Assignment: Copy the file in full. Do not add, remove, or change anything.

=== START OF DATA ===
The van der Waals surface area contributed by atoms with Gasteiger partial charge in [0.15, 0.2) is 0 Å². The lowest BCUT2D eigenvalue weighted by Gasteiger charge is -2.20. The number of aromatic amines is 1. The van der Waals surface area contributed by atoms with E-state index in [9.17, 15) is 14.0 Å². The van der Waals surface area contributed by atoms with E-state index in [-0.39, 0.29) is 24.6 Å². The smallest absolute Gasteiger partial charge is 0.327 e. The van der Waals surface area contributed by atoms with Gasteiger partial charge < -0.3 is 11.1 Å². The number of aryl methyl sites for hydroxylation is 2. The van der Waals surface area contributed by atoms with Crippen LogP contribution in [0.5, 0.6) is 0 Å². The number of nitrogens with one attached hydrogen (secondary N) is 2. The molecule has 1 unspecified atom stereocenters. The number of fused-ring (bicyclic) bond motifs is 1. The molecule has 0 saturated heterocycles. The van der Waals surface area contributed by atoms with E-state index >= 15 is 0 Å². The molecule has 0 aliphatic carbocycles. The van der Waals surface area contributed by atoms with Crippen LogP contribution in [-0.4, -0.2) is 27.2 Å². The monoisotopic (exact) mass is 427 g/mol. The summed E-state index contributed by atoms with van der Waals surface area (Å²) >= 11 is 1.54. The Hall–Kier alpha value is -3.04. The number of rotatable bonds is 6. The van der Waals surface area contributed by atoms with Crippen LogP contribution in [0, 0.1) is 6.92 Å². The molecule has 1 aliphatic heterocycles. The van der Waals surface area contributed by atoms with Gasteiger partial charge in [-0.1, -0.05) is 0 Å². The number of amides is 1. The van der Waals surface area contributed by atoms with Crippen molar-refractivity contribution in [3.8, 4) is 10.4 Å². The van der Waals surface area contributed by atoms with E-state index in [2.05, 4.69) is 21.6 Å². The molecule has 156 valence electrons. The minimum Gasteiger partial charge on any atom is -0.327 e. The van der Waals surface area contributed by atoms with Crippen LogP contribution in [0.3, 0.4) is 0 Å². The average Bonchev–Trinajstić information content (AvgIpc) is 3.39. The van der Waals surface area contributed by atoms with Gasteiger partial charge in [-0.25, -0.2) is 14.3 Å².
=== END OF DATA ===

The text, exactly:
The van der Waals surface area contributed by atoms with Gasteiger partial charge in [0.15, 0.2) is 0 Å². The lowest BCUT2D eigenvalue weighted by Gasteiger charge is -2.20. The number of aromatic amines is 1. The van der Waals surface area contributed by atoms with E-state index in [9.17, 15) is 14.0 Å². The van der Waals surface area contributed by atoms with E-state index in [-0.39, 0.29) is 24.6 Å². The smallest absolute Gasteiger partial charge is 0.327 e. The van der Waals surface area contributed by atoms with Gasteiger partial charge < -0.3 is 11.1 Å². The number of aryl methyl sites for hydroxylation is 2. The van der Waals surface area contributed by atoms with Crippen LogP contribution in [0.5, 0.6) is 0 Å². The number of nitrogens with one attached hydrogen (secondary N) is 2. The molecule has 1 unspecified atom stereocenters. The number of fused-ring (bicyclic) bond motifs is 1. The molecule has 0 saturated heterocycles. The van der Waals surface area contributed by atoms with E-state index >= 15 is 0 Å². The molecule has 0 aliphatic carbocycles. The van der Waals surface area contributed by atoms with Crippen LogP contribution in [-0.4, -0.2) is 27.2 Å². The monoisotopic (exact) mass is 427 g/mol. The summed E-state index contributed by atoms with van der Waals surface area (Å²) >= 11 is 1.54. The Hall–Kier alpha value is -3.04. The number of rotatable bonds is 6. The van der Waals surface area contributed by atoms with Crippen LogP contribution in [0, 0.1) is 6.92 Å². The molecule has 1 aliphatic heterocycles. The van der Waals surface area contributed by atoms with Gasteiger partial charge in [-0.1, -0.05) is 0 Å². The number of amides is 1. The van der Waals surface area contributed by atoms with Crippen molar-refractivity contribution in [3.8, 4) is 10.4 Å². The van der Waals surface area contributed by atoms with E-state index in [2.05, 4.69) is 21.6 Å². The molecule has 156 valence electrons. The minimum Gasteiger partial charge on any atom is -0.327 e. The van der Waals surface area contributed by atoms with Crippen LogP contribution in [0.3, 0.4) is 0 Å². The average Bonchev–Trinajstić information content (AvgIpc) is 3.39. The van der Waals surface area contributed by atoms with Gasteiger partial charge in [-0.25, -0.2) is 14.3 Å².